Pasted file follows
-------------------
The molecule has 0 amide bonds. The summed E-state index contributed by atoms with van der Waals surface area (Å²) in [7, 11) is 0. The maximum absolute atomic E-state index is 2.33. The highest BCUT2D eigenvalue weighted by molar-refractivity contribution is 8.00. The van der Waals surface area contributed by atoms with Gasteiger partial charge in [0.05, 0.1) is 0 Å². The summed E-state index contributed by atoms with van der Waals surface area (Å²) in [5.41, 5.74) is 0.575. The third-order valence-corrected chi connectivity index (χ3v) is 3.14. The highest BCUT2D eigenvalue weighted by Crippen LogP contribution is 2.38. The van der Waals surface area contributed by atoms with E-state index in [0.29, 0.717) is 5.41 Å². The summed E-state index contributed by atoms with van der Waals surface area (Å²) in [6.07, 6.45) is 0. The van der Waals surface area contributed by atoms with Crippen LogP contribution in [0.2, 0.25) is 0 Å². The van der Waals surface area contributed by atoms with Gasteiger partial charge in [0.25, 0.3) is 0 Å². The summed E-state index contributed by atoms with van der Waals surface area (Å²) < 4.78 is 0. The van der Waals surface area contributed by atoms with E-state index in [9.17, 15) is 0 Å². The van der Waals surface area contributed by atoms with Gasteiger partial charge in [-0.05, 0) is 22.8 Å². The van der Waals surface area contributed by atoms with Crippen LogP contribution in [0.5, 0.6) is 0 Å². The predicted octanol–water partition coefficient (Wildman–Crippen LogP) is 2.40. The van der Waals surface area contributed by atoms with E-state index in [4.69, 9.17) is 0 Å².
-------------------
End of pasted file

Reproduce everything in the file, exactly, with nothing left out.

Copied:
The molecule has 0 amide bonds. The summed E-state index contributed by atoms with van der Waals surface area (Å²) in [7, 11) is 0. The maximum absolute atomic E-state index is 2.33. The highest BCUT2D eigenvalue weighted by molar-refractivity contribution is 8.00. The van der Waals surface area contributed by atoms with Gasteiger partial charge in [0.05, 0.1) is 0 Å². The summed E-state index contributed by atoms with van der Waals surface area (Å²) in [5.41, 5.74) is 0.575. The third-order valence-corrected chi connectivity index (χ3v) is 3.14. The highest BCUT2D eigenvalue weighted by Crippen LogP contribution is 2.38. The van der Waals surface area contributed by atoms with E-state index in [0.29, 0.717) is 5.41 Å². The summed E-state index contributed by atoms with van der Waals surface area (Å²) in [6.07, 6.45) is 0. The van der Waals surface area contributed by atoms with Crippen LogP contribution in [0.2, 0.25) is 0 Å². The van der Waals surface area contributed by atoms with Gasteiger partial charge in [0.25, 0.3) is 0 Å². The summed E-state index contributed by atoms with van der Waals surface area (Å²) < 4.78 is 0. The van der Waals surface area contributed by atoms with E-state index in [9.17, 15) is 0 Å². The van der Waals surface area contributed by atoms with Gasteiger partial charge in [-0.05, 0) is 22.8 Å². The van der Waals surface area contributed by atoms with Crippen LogP contribution in [0.5, 0.6) is 0 Å². The predicted octanol–water partition coefficient (Wildman–Crippen LogP) is 2.40. The van der Waals surface area contributed by atoms with E-state index in [4.69, 9.17) is 0 Å².